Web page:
SHALLOW GRAVE

Three Dutch WWII ships sunk in 1942 have vanished from the ocean floor

Obsession
The Sea
Obsession
The Sea

The ocean is vast and shipwrecks are difficult to locate. That means surprising discoveries are still possible: In October, divers in the Black Sea found 20 wrecks, some dating back thousands of years to the time of the Byzantine empire.

Disappearances, however, are less easy to fathom. But that’s what has happened to three Dutch warships which sunk in the Second World War, and had rested on the bed of the Java Sea, a strip of ocean between the Indonesian Islands of Borneo and Sumatra.

Two of the ships have gone, and the third only partly remains.“The wrecks of HNLMS De Ruyter and HNLMS Java have seemingly gone completely missing. A large piece is also missing of HNLMS Kortenaer,” the Dutch defense ministry confirmed in a statement published by the Guardian.

As many as 2,200 people were killed when the ships were sunk in a battle with Japanese forces. “The desecration of a war grave is a serious offence,” the Dutch ministry said.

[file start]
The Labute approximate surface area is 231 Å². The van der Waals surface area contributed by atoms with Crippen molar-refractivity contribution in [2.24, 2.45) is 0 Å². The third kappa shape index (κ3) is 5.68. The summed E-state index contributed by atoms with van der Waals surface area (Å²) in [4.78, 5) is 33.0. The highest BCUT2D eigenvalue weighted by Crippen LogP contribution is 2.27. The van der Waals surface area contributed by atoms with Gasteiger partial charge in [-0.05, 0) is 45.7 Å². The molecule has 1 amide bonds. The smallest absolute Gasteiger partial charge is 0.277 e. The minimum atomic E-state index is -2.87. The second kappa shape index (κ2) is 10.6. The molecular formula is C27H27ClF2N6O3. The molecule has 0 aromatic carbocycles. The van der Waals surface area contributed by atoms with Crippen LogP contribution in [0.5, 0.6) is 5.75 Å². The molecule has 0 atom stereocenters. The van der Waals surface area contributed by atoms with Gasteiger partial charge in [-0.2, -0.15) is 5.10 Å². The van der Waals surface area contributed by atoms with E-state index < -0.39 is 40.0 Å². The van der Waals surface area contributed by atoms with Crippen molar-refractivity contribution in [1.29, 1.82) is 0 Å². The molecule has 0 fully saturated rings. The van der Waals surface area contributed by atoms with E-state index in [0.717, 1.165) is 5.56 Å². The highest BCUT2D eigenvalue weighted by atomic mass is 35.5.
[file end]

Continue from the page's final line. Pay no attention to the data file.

Sonar imagery confirms divers are looking in the right place, because imprints of the ships, and part of the Kortenaer, remain in the sea bed, the Guardian reports. The three wrecks were discovered in 2002, and a visit was planned to them in 2017 to commemorate the 75th anniversary of the Battle of the Java Sea in 1942.

Other wrecks in the area have been pillaged by scavengers taking parts including brass fittings and shell casings. Still, the size of these wrecks—thousands of tonnes of steel and other materials—makes their complete disappearance particularly surprising. They could have been scavenged to sell the metal, but there is no clue in the prices of metals like steel or aluminum, both of which have seen modest increases in the last six months, but are trading for less now than they were five years ago.

Two facts about the Java Sea could make it attractive, however. It’s sandwiched between bodies of land, meaning the journey to the wrecks isn’t onerous. And it’s relatively shallow. The sea is only about 150 feet deep at its deepest point.

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